This CD-ROM produced by the bird group of TMNHA contains 72 images and calls of the commonest birds seen on Tamborine Mountain (TM). The photography is excellent and although, as stated, the main bird is usually the male, most slides contain a female and often a juvenile. In many cases the slide is a composite of 3 or 4 photos. This is useful on the rare occasions (e.g. the Cicada Bird) where each image is below the normally very high standard.
The bird call, as stated, is the one usually heard rather than the alternatives which are less often heard. The quality of these calls is also excellent.
Operation of the CD is user friendly; i.e. well explained and straightforward.
The CD-ROM also includes very interesting and relevant text on the history of the Bird Group on TM, the history of the special bird of TM – the Albert’s Lyrebird, and a section on responsible pet ownership, an aspect essential to the survival of our native birds. Perhaps a future edition might have a section on responsible human interaction with birds!
Also there is the complete list of birds currently seen on TM; all 177 of them with Latin names as well.
At $20 plus $5 postage this is an excellent buy and thoroughly recommended. The authors are to be congratulated because of all the very careful and painstaking field work involved as well as the high standard of production. We look forward to Volume 2.
Book - Mistletoes of Subtropical Queensland, New South Wales and Victoria
Copies of the excellent & definitive “ The Mistletoes of Subtropical Queensland, New South Wales and Victoria” by local authors John Moss & Ross Kendall now on sale at $27.50 from Mike Russell (5545 3601).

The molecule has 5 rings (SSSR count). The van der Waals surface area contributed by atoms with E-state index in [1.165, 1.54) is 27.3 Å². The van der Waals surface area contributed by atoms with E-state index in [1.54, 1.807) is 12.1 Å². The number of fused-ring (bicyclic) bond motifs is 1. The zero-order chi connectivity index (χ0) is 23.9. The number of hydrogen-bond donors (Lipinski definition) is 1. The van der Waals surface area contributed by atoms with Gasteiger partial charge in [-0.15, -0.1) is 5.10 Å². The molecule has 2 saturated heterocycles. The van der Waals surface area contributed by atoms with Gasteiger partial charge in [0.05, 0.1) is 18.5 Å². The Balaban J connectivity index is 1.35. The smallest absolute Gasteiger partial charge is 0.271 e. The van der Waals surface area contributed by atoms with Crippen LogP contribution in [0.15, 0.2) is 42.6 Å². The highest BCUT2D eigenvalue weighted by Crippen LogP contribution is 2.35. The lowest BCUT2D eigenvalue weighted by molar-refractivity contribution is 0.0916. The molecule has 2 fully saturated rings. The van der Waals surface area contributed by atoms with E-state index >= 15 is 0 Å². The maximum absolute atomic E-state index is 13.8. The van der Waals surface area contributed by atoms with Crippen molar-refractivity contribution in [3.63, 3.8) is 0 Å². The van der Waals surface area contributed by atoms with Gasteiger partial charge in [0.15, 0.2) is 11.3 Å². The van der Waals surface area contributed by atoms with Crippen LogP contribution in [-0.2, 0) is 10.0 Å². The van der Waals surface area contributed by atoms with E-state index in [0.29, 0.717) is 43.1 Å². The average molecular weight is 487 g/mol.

Book - Flora and Fauna of Tamborine Mountain
TAMBORINE MOUNTAIN FLORA & FAUNA by Russell, Leiper, White, Francis, Hauser, McDonald & Sims is now on sale at local outlets for $15.
Why does attentiveness to nature matter? In a very fundamental sense, we are what we pay attention to. Paying heed to beauty, grace, and everyday miracles promotes a sense of possibility and coherence that runs deeper and truer than the often illusory commercial, social "realities" advanced by mainstream contemporary culture. ... Our attention is precious, and what we choose to focus it on has enormous consequences. What we choose to look at, and to listen to--these choices change the world. As Thich Nhat Hanh has pointed out, we become the bad television programs that we watch. A society that expends its energies tracking the latest doings of the celebrity couple is fundamentally distinct from one that watches for the first arriving spring migrant birds, or takes a weekend to check out insects in a mountain stream, or looks inside flowers to admire the marvelous ingenuities involved in pollination. The former tends to drag culture down to its lowest commonalities; the latter can lift us up in a sense of unity with all life. The Way of Natural History, edited by Thomas Lowe Fleischner and published by Trinity University Press (Texas)